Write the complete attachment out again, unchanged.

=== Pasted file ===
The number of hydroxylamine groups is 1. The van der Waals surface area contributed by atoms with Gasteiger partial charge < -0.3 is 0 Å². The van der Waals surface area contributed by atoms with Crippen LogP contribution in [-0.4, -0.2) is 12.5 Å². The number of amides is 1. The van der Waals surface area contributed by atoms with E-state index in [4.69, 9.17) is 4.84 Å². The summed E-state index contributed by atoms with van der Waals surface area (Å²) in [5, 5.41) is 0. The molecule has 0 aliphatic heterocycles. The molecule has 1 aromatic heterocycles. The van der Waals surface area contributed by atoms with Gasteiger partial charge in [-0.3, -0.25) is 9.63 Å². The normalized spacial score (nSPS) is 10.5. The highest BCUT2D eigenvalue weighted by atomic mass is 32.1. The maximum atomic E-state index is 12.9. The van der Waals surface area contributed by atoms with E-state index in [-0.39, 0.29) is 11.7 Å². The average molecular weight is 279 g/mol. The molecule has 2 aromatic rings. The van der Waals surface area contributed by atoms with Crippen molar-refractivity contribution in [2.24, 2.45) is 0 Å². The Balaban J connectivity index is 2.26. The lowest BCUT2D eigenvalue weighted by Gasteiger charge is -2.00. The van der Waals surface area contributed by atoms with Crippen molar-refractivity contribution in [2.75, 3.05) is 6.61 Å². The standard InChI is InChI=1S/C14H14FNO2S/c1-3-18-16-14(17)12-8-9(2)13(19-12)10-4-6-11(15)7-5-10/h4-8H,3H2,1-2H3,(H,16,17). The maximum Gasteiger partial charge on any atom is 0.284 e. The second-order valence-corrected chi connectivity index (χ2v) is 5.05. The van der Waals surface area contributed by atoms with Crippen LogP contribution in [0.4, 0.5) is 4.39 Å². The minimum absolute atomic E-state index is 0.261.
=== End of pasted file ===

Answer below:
The number of hydroxylamine groups is 1. The van der Waals surface area contributed by atoms with Gasteiger partial charge < -0.3 is 0 Å². The van der Waals surface area contributed by atoms with Crippen LogP contribution in [-0.4, -0.2) is 12.5 Å². The number of amides is 1. The van der Waals surface area contributed by atoms with E-state index in [4.69, 9.17) is 4.84 Å². The summed E-state index contributed by atoms with van der Waals surface area (Å²) in [5, 5.41) is 0. The molecule has 0 aliphatic heterocycles. The molecule has 1 aromatic heterocycles. The van der Waals surface area contributed by atoms with Gasteiger partial charge in [-0.3, -0.25) is 9.63 Å². The normalized spacial score (nSPS) is 10.5. The highest BCUT2D eigenvalue weighted by atomic mass is 32.1. The maximum atomic E-state index is 12.9. The van der Waals surface area contributed by atoms with E-state index in [-0.39, 0.29) is 11.7 Å². The average molecular weight is 279 g/mol. The molecule has 2 aromatic rings. The van der Waals surface area contributed by atoms with Crippen molar-refractivity contribution in [2.24, 2.45) is 0 Å². The Balaban J connectivity index is 2.26. The lowest BCUT2D eigenvalue weighted by Gasteiger charge is -2.00. The van der Waals surface area contributed by atoms with Crippen molar-refractivity contribution in [2.75, 3.05) is 6.61 Å². The standard InChI is InChI=1S/C14H14FNO2S/c1-3-18-16-14(17)12-8-9(2)13(19-12)10-4-6-11(15)7-5-10/h4-8H,3H2,1-2H3,(H,16,17). The maximum Gasteiger partial charge on any atom is 0.284 e. The second-order valence-corrected chi connectivity index (χ2v) is 5.05. The van der Waals surface area contributed by atoms with Crippen LogP contribution in [0.4, 0.5) is 4.39 Å². The minimum absolute atomic E-state index is 0.261.